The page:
Let's talk about food, specifically bacon.
Having been dragged over the coals a number of weeks ago about nitrate and nitrite usage in bacon and processed meat production, I have done an enormous amount of reading, and I am sure that there is still more to do.
To get one problem out of the way first saltpeter is, as I already knew, potassium nitrate. However other nitrogen based compounds including sodium nitrate are also called saltpeter which I did not know. The latter is sometimes referred to as Chilean saltpeter and you will never guess.....was discovered in bat caves in Chile.
Did you know... that potassium nitrate is formed by bacterial action in the decomposition of waste product notably from bat poop, but any demposing organic waste will do it. These decomposed materials were then rained on and the substances produced in that reaction that were now in liquid format. This was then evaporated by the sun forming a powder on the ground which could then be collected, cleaned and dried for further use. Most of the production happened in more arid climates and this powder, saltpeter, became a very tradeable commodity. It started to be produced on an industrial scale in the 1600's. Prior to this it had been used by the Eygyptians and Romans and probably many others as a kind of soap.
So how did they discover that it could be used to preserve meat? Well, decomposing waste happens everywhere in the world, and all sorts of things get thrown into compost heaps, I like to think that one day someone threw a piece of meat onto a compost heap, way back when in history, and it landed in the white powder. And then a few days later someone wandered outside and realised that this piece of meat that had been thrown away had not gone off, so ate it and didn't die and hence they realised that they could use this white powder to keep meat for longer. How did they know that the meat was not off I hear you ask? Well one of the properties of potassium nitrate is that it keeps meat looking pink so that combined with the fact that it did not smell bad, probably tempted them to eat it. After all supermarkets and wealth for many was not "au norme" for the standard of living in medieval times.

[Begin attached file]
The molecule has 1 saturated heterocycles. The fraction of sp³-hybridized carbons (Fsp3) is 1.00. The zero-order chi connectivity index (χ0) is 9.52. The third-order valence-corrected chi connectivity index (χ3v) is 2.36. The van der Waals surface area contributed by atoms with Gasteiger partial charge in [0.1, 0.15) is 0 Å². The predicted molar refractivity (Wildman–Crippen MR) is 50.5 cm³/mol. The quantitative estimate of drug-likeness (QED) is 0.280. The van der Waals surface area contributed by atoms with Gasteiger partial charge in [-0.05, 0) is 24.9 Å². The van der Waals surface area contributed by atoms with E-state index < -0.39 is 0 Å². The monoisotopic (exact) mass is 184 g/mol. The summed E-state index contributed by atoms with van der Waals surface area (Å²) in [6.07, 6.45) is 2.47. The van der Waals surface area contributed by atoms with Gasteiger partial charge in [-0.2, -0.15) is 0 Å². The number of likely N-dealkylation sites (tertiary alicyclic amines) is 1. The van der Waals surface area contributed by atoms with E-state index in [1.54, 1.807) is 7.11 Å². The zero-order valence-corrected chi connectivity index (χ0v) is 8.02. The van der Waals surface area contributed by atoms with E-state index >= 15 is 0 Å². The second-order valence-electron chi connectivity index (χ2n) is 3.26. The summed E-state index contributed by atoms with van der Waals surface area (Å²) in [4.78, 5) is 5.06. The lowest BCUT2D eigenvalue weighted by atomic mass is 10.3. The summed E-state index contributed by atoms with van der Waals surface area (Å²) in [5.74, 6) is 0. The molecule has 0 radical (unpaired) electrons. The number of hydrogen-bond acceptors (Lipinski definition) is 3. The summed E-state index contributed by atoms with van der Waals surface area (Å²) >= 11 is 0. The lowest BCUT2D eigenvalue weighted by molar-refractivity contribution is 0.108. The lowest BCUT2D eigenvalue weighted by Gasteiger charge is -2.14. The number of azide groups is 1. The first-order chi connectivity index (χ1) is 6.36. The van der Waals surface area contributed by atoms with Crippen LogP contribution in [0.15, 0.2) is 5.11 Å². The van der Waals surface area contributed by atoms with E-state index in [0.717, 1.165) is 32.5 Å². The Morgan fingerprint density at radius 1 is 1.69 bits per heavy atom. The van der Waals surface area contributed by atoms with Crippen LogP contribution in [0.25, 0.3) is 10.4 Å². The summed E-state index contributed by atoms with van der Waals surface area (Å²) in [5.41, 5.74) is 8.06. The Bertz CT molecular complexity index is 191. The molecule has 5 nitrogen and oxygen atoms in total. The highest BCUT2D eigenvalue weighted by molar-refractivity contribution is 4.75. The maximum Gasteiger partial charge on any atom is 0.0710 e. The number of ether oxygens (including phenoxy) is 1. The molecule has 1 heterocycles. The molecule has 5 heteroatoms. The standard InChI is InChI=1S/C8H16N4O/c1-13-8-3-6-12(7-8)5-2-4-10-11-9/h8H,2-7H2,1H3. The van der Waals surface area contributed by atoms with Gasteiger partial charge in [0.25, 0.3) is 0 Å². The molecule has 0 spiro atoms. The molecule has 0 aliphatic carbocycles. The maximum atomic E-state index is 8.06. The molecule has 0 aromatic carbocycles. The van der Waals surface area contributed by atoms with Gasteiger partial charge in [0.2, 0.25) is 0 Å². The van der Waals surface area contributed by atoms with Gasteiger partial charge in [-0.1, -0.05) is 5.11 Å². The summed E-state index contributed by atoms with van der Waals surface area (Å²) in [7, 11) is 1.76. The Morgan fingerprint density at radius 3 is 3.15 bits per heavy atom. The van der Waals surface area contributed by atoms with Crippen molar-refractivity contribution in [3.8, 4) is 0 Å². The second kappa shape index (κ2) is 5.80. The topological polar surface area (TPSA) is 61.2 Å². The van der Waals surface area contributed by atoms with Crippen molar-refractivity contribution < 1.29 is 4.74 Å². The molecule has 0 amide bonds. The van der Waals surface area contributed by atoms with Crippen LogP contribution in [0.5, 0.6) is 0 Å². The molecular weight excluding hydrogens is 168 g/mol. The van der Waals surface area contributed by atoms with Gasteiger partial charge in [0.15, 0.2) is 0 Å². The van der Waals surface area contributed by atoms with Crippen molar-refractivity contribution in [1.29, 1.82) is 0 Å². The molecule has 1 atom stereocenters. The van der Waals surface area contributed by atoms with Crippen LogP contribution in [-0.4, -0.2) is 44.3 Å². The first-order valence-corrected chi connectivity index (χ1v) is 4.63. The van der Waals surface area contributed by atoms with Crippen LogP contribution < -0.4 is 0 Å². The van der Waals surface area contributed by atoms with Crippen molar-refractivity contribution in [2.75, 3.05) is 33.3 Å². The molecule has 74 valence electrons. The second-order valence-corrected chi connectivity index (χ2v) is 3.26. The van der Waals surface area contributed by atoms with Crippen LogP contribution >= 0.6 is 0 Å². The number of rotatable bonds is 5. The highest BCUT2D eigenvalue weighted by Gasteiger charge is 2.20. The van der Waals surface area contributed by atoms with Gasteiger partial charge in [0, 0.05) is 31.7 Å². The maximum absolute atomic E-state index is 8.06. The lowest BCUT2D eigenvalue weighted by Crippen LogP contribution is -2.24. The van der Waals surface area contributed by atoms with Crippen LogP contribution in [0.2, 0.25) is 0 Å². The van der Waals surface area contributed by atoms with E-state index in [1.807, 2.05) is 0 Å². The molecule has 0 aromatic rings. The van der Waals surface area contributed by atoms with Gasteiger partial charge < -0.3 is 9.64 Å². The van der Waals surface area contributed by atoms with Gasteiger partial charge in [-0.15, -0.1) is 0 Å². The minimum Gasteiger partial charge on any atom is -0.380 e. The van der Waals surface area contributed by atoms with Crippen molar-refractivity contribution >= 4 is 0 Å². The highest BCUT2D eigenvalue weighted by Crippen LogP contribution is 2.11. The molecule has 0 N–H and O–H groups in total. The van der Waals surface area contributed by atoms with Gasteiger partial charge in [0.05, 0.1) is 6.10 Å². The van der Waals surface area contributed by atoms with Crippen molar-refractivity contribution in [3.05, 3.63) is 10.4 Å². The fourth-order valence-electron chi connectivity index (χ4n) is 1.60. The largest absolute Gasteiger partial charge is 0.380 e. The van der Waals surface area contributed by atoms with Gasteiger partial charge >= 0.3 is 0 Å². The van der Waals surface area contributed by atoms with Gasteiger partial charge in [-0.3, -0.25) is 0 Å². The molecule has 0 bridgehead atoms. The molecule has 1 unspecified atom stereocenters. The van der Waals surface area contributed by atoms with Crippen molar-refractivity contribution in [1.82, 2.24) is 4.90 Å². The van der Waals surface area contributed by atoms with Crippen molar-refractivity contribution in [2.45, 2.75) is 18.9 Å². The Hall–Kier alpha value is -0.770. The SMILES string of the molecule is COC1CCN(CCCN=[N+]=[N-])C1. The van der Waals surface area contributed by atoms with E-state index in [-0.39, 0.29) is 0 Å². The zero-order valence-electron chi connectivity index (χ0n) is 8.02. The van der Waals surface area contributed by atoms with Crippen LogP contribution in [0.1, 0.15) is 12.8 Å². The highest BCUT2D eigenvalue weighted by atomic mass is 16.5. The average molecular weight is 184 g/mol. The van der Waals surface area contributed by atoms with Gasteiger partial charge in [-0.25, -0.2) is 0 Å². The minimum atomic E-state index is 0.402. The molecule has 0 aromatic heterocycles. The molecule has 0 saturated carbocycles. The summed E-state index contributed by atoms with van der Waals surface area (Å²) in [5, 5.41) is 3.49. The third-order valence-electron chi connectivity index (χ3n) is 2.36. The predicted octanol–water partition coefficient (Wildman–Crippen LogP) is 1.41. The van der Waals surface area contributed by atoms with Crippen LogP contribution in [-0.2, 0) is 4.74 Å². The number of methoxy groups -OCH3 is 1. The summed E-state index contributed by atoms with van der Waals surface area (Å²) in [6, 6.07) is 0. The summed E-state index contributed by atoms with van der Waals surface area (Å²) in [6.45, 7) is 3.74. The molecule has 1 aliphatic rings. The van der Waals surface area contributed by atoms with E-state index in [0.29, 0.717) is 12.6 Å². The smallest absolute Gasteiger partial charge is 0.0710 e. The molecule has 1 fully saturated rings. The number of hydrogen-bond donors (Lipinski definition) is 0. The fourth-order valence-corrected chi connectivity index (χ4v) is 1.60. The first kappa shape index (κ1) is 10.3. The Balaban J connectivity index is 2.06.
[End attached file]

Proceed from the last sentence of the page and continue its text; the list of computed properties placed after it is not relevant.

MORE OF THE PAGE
More interestingly, and probably the reason why you can no longer buy saltpeter in a shop but can only buy it as a pre prepared curing salt mix, is that it can be used as a gunpowder. Which was discovered by accident by the Chinese apparently during the 9th century.
Nitrosamines can also be formed during cooking. Cooking at lower temperatures reduces the production of nitrosamines in food. In fact one study I read suggested microwaving as being the best option for reducing nitrosamine production in bacon.
So maybe there is a reason to eat salad with your burgers. Potentially if you have a healthy balanced diet anyway eating your five a day or more of fruit and veg, and do not fall into a high risk category for cancer related diseases then probably a bit of procesed meat, and interestingly beer and some cheeses and milk powder are not going to affect you to any significant degree. All these other foodstuffs are also high in nitrates.
I have started to make a vastly reduced nitrite bacon it works out at less than a quarter of the nitrite of the original cure. Initial feedback is variable. I am going to try to design one with only salt but that will take some time and will bring me into contact with botulism prevention which is a whole other blog I think.
My apologies to any chemists, historians and biologists reading this who see massive glaring errors in my incredibly abbreviated topic but in my defence it took me 3 tries to get my 'o' level chemistry and I am only a farmers wife who chops up meat ;)
Happy informed eating everyone